21 March 2017

Laws of gravity

The press gallery seems agreed that there were no implications for the Federal Government in the recent WA election, at which Labor won an overwhelming majority. I disagree.

In Warner Bros’ much-loved Road Runner cartoons, there is a trope where Wile E. Coyote runs off a cliff and, for a little while, continues moving forward. He stops. He looks down, and suddenly realises that he’s no longer supported. Only then does he begin plunging toward the floor of the canyon. Senator Cormann is similarly paused, seemingly in defiance of known laws of political gravity.

At the grassroots level, the WA Liberals used to be a constellation of local fiefdoms, loosely aligned. Matthias Cormann blew into town and began uniting conservatives with no talent beyond loyalty to him. Part of this loyalty involved preselecting second-rate candidates to state parliament – the sorts of people who looked up to Troy Buswell.

Colin Barnett was a hard-working, clever man who might have made it to the top of any organisation; the organisation he joined was the WA State Parliamentary Liberal Party. Barnett watched in horror as capable local-hero MPs were replaced by mouth-breathing Cormann loyalists. Barnett could only drag such dead weights so far, and Cormann didn’t want to go into state parliament.
From far Canberra, as the tide began turning against Barnett, Cormann had watched his conservative followers ebb away from the Liberal Party and toward One Nation (the same thing is happening to the LNP in Queensland, for much the same reasons). Despite being beyond the pettiness of state politics, and pragmatically recognising Barnett was past it, no politician will sit by and suffer the loss of his power base. Cormann had an incentive to help Barnett, and Barnett had no choice but to accept it.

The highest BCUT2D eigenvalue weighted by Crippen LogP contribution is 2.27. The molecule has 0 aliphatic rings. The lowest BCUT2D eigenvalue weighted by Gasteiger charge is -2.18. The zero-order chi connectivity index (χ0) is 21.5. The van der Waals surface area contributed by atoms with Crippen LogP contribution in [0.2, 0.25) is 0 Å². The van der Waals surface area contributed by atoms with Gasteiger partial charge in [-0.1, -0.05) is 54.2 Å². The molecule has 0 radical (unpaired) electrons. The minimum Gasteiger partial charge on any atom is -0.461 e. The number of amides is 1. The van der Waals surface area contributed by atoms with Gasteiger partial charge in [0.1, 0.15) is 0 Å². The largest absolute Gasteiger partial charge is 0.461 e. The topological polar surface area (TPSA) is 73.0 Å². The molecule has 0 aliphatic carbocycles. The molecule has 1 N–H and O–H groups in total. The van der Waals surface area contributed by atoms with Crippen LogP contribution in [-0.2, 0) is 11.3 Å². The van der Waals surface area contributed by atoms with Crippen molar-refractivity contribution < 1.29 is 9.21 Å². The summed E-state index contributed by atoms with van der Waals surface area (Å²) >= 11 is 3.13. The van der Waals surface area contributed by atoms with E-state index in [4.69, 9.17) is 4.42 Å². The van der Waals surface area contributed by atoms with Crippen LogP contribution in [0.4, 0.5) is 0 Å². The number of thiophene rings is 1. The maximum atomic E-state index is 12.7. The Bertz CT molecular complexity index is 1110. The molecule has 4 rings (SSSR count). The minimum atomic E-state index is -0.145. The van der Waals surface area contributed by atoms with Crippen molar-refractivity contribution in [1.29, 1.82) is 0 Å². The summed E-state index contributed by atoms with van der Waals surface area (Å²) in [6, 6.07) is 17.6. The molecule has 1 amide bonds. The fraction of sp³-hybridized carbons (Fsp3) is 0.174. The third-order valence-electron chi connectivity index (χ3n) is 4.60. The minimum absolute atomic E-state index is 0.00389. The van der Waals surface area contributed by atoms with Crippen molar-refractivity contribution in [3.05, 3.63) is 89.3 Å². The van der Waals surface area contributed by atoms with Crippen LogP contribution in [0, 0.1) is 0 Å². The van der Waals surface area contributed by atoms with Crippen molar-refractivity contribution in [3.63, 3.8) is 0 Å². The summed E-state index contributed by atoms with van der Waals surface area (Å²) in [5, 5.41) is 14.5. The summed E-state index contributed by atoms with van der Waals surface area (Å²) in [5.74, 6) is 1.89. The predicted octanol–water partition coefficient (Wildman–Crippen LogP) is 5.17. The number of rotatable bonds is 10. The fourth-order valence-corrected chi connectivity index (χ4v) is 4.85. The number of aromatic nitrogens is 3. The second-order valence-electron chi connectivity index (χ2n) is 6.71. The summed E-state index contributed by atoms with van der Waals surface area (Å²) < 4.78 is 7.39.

As Deputy Leader of the Government in the Senate, Cormann deals with Hanson regularly. He is used to organising right-wing dummies. By contrast, Queensland’s George Brandis disdains them, after a lifetime fighting and outmanoeuvering them within the LNP (you'd give the job of reforming s18C of the Racial Discrimination Act to Brandis only if you wanted it to fail). Cormann doesn’t patronise Hanson like Brandis does. Hanson’s newfound supporter base in WA were people Cormann knew; despite wanting to extend her influence nationally, Hanson didn’t know or trust them. Cormann cut a deal with Hanson as though it was all upside: keeping conservatives in the Liberal fold through preferences, and currying favour with Hanson’s team (including a new WA Senator to replace Rod Culleton).

You show me a press gallery journalist who insists that WA is a conservative state, and I’ll show you one way too close to WA Liberal MPs. The Liberal Party in WA is more conservative than in other states: moderates usually stay outside the Liberal Party, contesting state elections as independents. Moderate independents help the Liberals win tight elections. When Barnett won government he reached out to long-serving Independent MP Liz Constable as his Education Minister, which surprised no long-time observers of WA politics but which appalled Cormannites working their way through the party.